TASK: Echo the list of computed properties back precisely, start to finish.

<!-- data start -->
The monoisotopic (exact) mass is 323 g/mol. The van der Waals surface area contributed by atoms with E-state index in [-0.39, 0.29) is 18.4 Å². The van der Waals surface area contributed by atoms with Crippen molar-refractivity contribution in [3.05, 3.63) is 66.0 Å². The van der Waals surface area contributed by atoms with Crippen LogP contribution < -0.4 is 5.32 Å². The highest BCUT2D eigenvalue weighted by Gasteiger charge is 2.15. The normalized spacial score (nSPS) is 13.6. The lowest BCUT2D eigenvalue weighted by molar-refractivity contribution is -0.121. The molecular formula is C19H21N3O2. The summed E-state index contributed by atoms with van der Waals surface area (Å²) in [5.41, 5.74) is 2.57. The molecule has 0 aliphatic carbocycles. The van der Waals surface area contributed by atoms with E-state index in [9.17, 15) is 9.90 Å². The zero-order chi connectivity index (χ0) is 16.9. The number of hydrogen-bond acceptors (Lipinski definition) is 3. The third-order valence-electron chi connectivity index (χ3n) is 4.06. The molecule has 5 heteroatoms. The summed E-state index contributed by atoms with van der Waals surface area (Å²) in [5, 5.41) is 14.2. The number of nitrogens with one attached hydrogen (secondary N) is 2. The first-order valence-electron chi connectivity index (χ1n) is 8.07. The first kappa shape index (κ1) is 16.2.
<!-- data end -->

The monoisotopic (exact) mass is 323 g/mol. The van der Waals surface area contributed by atoms with E-state index in [-0.39, 0.29) is 18.4 Å². The van der Waals surface area contributed by atoms with Crippen molar-refractivity contribution in [3.05, 3.63) is 66.0 Å². The van der Waals surface area contributed by atoms with Crippen LogP contribution < -0.4 is 5.32 Å². The highest BCUT2D eigenvalue weighted by Gasteiger charge is 2.15. The normalized spacial score (nSPS) is 13.6. The lowest BCUT2D eigenvalue weighted by molar-refractivity contribution is -0.121. The molecular formula is C19H21N3O2. The summed E-state index contributed by atoms with van der Waals surface area (Å²) in [5.41, 5.74) is 2.57. The molecule has 0 aliphatic carbocycles. The van der Waals surface area contributed by atoms with E-state index in [9.17, 15) is 9.90 Å². The zero-order chi connectivity index (χ0) is 16.9. The number of hydrogen-bond acceptors (Lipinski definition) is 3. The third-order valence-electron chi connectivity index (χ3n) is 4.06. The molecule has 5 heteroatoms. The summed E-state index contributed by atoms with van der Waals surface area (Å²) in [5, 5.41) is 14.2. The number of nitrogens with one attached hydrogen (secondary N) is 2. The first-order valence-electron chi connectivity index (χ1n) is 8.07. The first kappa shape index (κ1) is 16.2.